Digital cameras have a problem with high contrast light. When there are intense light and deep shadows in a scene (Image 1 & 2 above), the dynamic range can be too high for the camera to capture. The human eye can see detail in very dark areas and very bright regions while the camera has to be exposed for one or the other.
If the camera tries to hold the detail in the shadow areas, it can easily 'blow' the highlights, meaning little or no detail is recorded. If highlights become blown, then it can mean that, no matter what you do, the software will not be able to recover what the camera failed to capture in the first place.
Stay wholly in the sun, or entirely in the shadows
On a bright sunny day, probably the best thing to do is try to stay in the blazing sun, or entirely in the shade. While it is possible to do some work on the computer, the best thing is not to have to do it.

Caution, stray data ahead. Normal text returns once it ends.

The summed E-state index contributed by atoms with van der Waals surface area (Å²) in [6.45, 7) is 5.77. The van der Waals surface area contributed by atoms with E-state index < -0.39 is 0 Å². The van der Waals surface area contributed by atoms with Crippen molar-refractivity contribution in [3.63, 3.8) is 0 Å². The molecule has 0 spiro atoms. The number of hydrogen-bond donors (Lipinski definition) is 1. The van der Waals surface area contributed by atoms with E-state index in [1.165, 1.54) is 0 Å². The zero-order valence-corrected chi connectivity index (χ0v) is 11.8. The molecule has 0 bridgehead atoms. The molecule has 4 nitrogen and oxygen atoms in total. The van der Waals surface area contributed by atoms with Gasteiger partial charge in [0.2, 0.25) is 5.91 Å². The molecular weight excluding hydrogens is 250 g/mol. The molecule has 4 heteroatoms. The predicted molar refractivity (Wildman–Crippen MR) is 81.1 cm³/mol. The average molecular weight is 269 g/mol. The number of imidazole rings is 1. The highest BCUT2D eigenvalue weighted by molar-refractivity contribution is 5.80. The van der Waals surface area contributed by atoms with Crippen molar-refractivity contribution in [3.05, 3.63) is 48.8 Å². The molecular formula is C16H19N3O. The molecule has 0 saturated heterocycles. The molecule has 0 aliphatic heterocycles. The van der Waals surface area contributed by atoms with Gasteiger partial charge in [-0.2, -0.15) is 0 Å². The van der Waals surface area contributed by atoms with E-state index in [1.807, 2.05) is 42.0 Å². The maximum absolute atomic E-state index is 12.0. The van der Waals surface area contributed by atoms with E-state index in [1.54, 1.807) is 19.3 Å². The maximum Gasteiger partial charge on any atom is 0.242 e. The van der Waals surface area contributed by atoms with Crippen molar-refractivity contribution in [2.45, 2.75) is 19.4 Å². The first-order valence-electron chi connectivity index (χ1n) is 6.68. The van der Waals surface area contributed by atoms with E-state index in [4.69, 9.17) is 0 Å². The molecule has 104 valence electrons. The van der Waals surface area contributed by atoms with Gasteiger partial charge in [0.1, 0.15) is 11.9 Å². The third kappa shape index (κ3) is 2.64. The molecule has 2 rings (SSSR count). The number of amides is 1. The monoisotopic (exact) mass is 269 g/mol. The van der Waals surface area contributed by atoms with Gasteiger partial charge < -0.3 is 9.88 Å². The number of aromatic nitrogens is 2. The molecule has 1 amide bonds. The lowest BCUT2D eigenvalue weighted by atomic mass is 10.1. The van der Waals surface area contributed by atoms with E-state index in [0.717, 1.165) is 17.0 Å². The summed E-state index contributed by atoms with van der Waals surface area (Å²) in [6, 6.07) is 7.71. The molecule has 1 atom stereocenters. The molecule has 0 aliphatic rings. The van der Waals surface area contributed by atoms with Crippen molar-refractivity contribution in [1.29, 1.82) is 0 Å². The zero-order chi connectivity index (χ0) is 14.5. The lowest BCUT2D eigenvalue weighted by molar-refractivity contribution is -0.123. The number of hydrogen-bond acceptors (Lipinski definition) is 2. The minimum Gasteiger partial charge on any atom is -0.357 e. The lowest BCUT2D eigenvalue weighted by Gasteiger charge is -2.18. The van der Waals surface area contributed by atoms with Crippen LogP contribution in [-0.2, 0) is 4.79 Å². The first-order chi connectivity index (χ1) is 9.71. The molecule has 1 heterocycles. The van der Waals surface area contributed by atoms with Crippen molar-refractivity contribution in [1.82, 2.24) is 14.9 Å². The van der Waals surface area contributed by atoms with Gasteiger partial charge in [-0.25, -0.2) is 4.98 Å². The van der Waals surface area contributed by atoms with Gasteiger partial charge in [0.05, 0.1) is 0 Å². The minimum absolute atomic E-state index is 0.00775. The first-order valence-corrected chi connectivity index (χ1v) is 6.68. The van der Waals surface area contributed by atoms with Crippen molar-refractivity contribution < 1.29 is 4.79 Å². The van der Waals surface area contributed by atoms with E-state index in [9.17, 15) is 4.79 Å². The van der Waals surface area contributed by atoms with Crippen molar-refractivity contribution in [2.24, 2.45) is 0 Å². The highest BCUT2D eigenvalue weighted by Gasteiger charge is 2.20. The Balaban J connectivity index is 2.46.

If using Raw files, Adobe Camera Raw can help
The 'Develop Module' in Lightroom is actually Adobe Camera Raw (ACR). This means you have many of the same sliders as you do in ACR in Photoshop and Elements. In the 'Basic Panel' with this software (the first panel), you will see a slider for 'Highlights' and one for 'Shadows.'
If you have a problem image, try to move the Highlights slider to the left, and the Shadows slider to the right (Image 3 & 4, left).
Raw files hold much more detail and can be helpful in high contrast situations. However, even Raw files may not help in very high contrast situations.
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